Adaptive Reuse, Office
100,000 Square Feet
Architecture, Engineering, Site Design
What would it take to craft a truly differentiated workplace experience centered around the health and wellness of employees and tenants?
Little’s multi-disciplinary team collaborated to re-imagine this iconic but aging 1973 building. Respecting the simplicity of the original design, our team made significant, strategic design interventions to re-position this property to command Class A office leasing rates. The landscape included renovating a large concrete plaza into a 90,000 sf green roof that stitches together the park-like campus. In addition, a large oak bosque with outdoor work areas and an exercise space create new spaces for future tenants.
- Rethinking the Future Award
- USBGC Climate Champion Award
- Pursuing LEED Platinum
Situated between Durham and Chapel Hill, this iconic modernist building is recognized for its long, rhomboid glass form that floats above a 39-acre bucolic landscape.
The core design is intended to maintain the unique exterior of the 43-year-old building but capitalize on a tremendous opportunity to situate the building in the landscape by transforming the spaces just below and adjacent. With the rhombus constructed of 5,000 panes of reflective glass, the design team knew the outdoors would literally reflect in the facade and needed to enhance the simplicity and scale of the structure while creating an amenity-rich workplace, and showcasing the true balance of beauty and function through integration.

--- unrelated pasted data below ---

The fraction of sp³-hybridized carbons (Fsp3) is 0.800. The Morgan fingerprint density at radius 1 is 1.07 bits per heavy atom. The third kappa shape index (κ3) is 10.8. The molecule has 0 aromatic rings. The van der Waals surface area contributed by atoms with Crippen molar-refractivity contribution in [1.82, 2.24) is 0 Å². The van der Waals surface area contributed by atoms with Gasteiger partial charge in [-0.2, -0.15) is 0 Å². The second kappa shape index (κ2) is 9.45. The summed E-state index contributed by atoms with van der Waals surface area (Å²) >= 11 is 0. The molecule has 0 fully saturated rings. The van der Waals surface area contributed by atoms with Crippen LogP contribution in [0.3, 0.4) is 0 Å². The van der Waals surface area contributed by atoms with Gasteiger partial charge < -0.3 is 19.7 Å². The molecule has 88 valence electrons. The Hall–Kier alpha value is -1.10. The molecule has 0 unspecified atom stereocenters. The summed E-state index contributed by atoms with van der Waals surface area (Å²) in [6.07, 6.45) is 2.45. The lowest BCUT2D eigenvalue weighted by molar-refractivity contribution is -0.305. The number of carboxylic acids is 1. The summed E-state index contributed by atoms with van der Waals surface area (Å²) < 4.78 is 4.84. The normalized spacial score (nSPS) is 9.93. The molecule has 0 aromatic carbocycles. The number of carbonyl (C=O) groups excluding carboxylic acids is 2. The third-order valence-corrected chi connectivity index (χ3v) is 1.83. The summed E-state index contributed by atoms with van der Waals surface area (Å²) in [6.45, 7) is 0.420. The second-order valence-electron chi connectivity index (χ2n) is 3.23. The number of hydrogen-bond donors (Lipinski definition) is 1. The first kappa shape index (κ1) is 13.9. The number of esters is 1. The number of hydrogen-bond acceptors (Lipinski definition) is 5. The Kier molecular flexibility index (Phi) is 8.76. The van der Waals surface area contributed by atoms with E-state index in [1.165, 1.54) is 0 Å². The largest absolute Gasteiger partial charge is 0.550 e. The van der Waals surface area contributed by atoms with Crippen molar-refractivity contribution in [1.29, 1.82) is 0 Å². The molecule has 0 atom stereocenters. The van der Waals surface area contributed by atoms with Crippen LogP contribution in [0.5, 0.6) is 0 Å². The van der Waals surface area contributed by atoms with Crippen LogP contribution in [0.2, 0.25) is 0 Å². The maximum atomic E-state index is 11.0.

- Maintain the Iconic Exterior
- Demand Class A Office Leasing Rates
- Connect the Building to the Landscape
The imaginative re-positioning of the building and the surrounding outdoor spaces weave together to create a healthy workplace, with plenty of opportunity for exploration, exercise, and well-being.
A once expansive, featureless concrete plaza was transformed into a 90,000sf green roof meadow where employees can meander, collaborate, and rejuvenate.
Plantings introduce a novel green roof plant community that features ornamental grasses in an offset grid, sedums adapted to the region and blooming perennials. The salvia, when in bloom, offers purple forms in the reflection of the building that are provocative of clouds and help form a relation between ground and sky.
An Integrated Campus
Seen as a whole, the interventions contextualize the rhombus and create desirable spaces for employees to work and socialize in the landscape.
The entry gardens, plaza, and oak bosque offer unique garden “rooms” that maintain connections with the wider campus landscape while creating a sequence of experiences and microclimates for employees and visitors. The use of local fauna and resources for the project benefits the ecosystem in a stunning yet functional way.
The renovation has successfully attracted tenants and created a landmark project for the area of Chapel Hill.
Employees have reported an increased sense of well-being due to the impressive landscape and outdoor spaces.